Esslemont's Return of the Crimson Guard (Spoilers)

Koopa

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I jusr read the book (it takes a while for it to come out in paperback in belgium). I enjoyed it. Overall plot, settings, battles and so on.
I do have a few critiques though:
1) I miss erikson's humour.

2)The disruption that basically ended the battle between the Crimson Guard and the Malazans was a bit farfetched, nor did it make much sense. (the ship with the mages)

3) I disliked how he seemed to go out of his way to find death/removal of the Old guard at the end. What 'galled' me most was how tayschren was suddenly drawn in, and the way Laseen died. She deserved better. No doubt this misguided daughter has some skill, and no doubt Laseen was a bit tired fighting those avowed, but come on this is Laseen we are talking about. I just don't see her beeing caught off guard as easily as that. It felt like a rip off. (And in hindsight she really got a bad treatment from her former companions betraying her like that for no good reason at all).

4) The Tayliin sole remaining descendant, we get pages and pages from her viewpoint, and all she does is run and seduce Choss. What was the point of it all?

your thoughts? oh, why did ereko have to die though. So Kallor made that vow, nothing come off it really in the end.
 

nj1

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I read it a while back and really enjoyed it, I think everyone agrees that Esslemont isn't up to Erikson's standard but he's getting better.
Although the 'marine' humour was missing, the recruits made a good show of it and the 'old guard' were good with a nice insight into Daseem's sword and betrayal.
I too thought the Laseen ending was a bit weak, but there's more to that story IMO, it's possibly a set-up like what happened to Dassem or Kellenved etc and she'll maybe pop up somewhere. Over on the Malazan Empire fan site there was talk that maybe she's ascended and will become Queen of High House Shadow (imagine her and Shadowthrone working together )
Same for Tayschren, I doubt we've seen the last of a mage who can hold his own against Anomander Rake.

I too got bored quickly with the Tayliin story line, I bet she'll be in the next book (I may be wrong but I think it'll be about the StormWall)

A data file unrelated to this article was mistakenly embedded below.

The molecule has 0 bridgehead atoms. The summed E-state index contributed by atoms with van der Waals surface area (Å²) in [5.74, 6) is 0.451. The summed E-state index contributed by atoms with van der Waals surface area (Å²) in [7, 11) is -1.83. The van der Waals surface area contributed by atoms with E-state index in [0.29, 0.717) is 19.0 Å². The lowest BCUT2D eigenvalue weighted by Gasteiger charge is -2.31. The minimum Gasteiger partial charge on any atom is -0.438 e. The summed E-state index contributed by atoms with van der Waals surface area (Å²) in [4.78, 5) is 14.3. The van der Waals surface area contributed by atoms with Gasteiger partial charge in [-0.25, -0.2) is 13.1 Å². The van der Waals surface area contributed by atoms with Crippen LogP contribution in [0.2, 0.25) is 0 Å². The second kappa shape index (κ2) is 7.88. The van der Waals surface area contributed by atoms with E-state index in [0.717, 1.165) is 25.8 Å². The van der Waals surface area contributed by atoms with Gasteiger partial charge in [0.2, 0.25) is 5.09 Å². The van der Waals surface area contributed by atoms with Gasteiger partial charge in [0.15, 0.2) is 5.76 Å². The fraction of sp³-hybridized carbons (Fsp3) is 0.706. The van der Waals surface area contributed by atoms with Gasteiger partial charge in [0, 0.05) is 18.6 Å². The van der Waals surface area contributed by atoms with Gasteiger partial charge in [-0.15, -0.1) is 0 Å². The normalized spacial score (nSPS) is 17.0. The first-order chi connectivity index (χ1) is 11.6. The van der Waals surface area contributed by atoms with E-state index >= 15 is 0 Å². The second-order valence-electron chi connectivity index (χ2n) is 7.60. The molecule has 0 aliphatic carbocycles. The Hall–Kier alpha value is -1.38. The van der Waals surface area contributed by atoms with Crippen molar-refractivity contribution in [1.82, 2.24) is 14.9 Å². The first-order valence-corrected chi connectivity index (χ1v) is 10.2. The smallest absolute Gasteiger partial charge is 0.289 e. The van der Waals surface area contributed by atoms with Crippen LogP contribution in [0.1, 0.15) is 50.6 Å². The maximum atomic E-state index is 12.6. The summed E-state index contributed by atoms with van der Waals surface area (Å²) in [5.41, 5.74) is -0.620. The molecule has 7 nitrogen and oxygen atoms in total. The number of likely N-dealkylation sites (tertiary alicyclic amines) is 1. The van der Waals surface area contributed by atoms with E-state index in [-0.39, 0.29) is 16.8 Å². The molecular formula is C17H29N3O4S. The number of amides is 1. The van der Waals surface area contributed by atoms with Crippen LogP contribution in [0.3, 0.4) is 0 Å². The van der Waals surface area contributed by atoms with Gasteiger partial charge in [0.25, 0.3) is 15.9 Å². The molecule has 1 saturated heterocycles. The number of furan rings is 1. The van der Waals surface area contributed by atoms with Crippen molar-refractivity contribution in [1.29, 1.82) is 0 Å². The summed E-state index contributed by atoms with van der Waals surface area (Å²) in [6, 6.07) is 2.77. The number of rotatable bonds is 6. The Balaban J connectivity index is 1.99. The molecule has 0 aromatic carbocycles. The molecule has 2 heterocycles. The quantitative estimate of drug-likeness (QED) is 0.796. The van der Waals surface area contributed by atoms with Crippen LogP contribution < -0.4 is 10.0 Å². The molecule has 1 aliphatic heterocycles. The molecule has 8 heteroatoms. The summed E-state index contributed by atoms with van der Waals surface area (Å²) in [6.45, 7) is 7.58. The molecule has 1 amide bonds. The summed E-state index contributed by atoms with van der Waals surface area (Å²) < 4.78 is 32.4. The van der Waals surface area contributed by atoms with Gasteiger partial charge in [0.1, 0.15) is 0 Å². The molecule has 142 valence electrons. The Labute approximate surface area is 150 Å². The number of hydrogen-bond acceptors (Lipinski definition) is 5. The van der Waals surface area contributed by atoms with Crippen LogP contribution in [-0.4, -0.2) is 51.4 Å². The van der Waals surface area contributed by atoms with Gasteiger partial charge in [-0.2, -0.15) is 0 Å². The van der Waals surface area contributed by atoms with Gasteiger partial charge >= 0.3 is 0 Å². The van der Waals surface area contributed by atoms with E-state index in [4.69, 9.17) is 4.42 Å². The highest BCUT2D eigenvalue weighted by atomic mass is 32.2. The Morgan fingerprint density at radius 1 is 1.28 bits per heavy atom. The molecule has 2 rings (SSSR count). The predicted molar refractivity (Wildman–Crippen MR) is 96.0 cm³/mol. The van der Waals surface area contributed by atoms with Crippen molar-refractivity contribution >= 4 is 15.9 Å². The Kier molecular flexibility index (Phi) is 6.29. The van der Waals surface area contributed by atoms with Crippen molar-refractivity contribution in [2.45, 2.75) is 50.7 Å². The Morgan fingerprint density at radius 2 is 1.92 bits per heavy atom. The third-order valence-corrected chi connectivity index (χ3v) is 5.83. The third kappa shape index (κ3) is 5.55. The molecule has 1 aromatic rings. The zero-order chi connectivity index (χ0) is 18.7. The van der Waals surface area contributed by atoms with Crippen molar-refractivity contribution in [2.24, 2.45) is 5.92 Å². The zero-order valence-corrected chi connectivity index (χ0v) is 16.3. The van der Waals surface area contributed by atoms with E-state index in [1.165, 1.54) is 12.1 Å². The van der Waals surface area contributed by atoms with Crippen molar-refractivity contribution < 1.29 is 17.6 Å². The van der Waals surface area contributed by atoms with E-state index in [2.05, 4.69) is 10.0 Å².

I think the Ereko death was more to do with showing how good Dassem is as a swordsman. Not many could take down Kallor easily.

Anyway, if you're looking for more disscussions on Erikson/Esslemont work, try Malazan Empire
 

adaephon

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hmmm lot of food for thought there lads, i agree woth some of the feelings but not necessarily the points made, it was a while back i read it and its late now (4am) but i thought that ice surpassed s.e in some ways not all though id stil rate s.e top of my current list of authors, ANYWAY TO THE MEAT!


i think lasseen was caught of gaurd, absolutely drained, u must remember these were the creme de la creme that she had been fighting, and she had been doing it a lot more than just the fights that we seen, she had been stalking and taking out units for a while, the battle was just the climax, i have no doubt that this is NOT the end of her, but i think that having felt the relief of topper appearing and taking on her assailant, cowl ( who was equal only to herself.. perhaps and cotillion) she let her gaurd down, and hadnt the reaction to deal with the shock of wwho next assailed her, a second is an eternity when dealing with agents of their ilk my friends
 

nixie

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Finished this yesterday... I also missed Erikson's humour but there is still humour there, but not the laugh out loud tears streaming down cheeks like Erikson.Nice to see more of Laseen pity she was killed off, I was getting to like her. Mallick Rell as the new emperor doesn't sit well with me.
 

emburmak

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Nice to see more of Laseen pity she was killed off, I was getting to like her. Mallick Rell as the new emperor doesn't sit well with me.
It was a good read, but Laseen's death and the Mage battle looked too contrived to me. More like the author wanted to finish it too quickly. Also Mallick Rell becoming emperro smacked of the same thing. When in such empires does a politician win over a soldier who has a military power base?? In modern times yes, but in those far off times?? I don't think so!
 

Lenny

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Here's a warning for possible spoilers if you've not read all of Erikson's books (barring Dust of Dreams).

It's been a while since I last delved into Malazan, but I can remember there being quite a bit before the events in RotCG that set Mallick up for Emperor - since DG, he's been quite a high-up official and although he spent some time in the bad books after DG, he became more and more involved in the running of the Empire, until such a point that he was ordering people around and making some of the big decisions (which I think was in RotCG).

The conspiracy theories are that Lasseen had everything planned (and even that it's all part of Kellanved's original plans) - Korbolo Dom (sp?) becoming an outlaw and joining the Desert Goddesses army, the Wiccan genocide, the uprising of Malaz City (was it Malaz?) and the eventual "outlawing" of the Bonehunters, the trouble with Mallick Rell and even her own death. It certainly puts a new light on everything, and really does make you wonder - with such a focus on Ascension in Erikson's series, it makes sense for Lasseen to plan her death as Kellanved and Dancer did. Even if she didn't ascend and instead went to Hood's Realm, she can still do things worth dying for - Hood is gone, the armies of the Dead have risen and Anomander Rake's sword has been destroyed.

Whilst Esslemont may have taken over Lasseen's story arc (and most of the Empire, I think), I wouldn't be surprised to see a number of threads tied up in Erikson's final book of his series.

Just my thoughts.
 

nixie